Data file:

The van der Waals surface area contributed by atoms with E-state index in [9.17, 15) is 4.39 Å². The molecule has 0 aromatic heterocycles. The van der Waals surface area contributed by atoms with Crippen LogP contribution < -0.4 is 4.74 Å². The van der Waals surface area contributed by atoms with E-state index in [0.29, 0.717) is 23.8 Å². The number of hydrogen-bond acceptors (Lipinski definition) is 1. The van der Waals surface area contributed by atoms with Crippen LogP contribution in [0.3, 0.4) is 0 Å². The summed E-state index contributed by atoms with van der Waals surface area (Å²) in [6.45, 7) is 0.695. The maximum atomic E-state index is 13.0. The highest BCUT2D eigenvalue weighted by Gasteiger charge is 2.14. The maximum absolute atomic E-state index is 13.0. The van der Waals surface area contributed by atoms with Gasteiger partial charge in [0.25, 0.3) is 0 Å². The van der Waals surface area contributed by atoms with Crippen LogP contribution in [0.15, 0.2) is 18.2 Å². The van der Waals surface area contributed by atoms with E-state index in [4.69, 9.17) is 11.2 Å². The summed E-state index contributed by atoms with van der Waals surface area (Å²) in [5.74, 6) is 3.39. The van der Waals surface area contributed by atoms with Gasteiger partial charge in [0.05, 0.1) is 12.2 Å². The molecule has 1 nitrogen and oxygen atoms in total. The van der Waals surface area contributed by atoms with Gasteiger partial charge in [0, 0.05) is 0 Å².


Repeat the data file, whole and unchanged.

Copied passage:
The van der Waals surface area contributed by atoms with E-state index in [9.17, 15) is 4.39 Å². The molecule has 0 aromatic heterocycles. The van der Waals surface area contributed by atoms with Crippen LogP contribution < -0.4 is 4.74 Å². The van der Waals surface area contributed by atoms with E-state index in [0.29, 0.717) is 23.8 Å². The number of hydrogen-bond acceptors (Lipinski definition) is 1. The van der Waals surface area contributed by atoms with Crippen LogP contribution in [0.3, 0.4) is 0 Å². The summed E-state index contributed by atoms with van der Waals surface area (Å²) in [6.45, 7) is 0.695. The maximum atomic E-state index is 13.0. The highest BCUT2D eigenvalue weighted by Gasteiger charge is 2.14. The maximum absolute atomic E-state index is 13.0. The van der Waals surface area contributed by atoms with Gasteiger partial charge in [0.25, 0.3) is 0 Å². The van der Waals surface area contributed by atoms with Crippen LogP contribution in [0.15, 0.2) is 18.2 Å². The van der Waals surface area contributed by atoms with E-state index in [4.69, 9.17) is 11.2 Å². The summed E-state index contributed by atoms with van der Waals surface area (Å²) in [5.74, 6) is 3.39. The van der Waals surface area contributed by atoms with Gasteiger partial charge in [0.05, 0.1) is 12.2 Å². The molecule has 1 nitrogen and oxygen atoms in total. The van der Waals surface area contributed by atoms with Gasteiger partial charge in [0, 0.05) is 0 Å².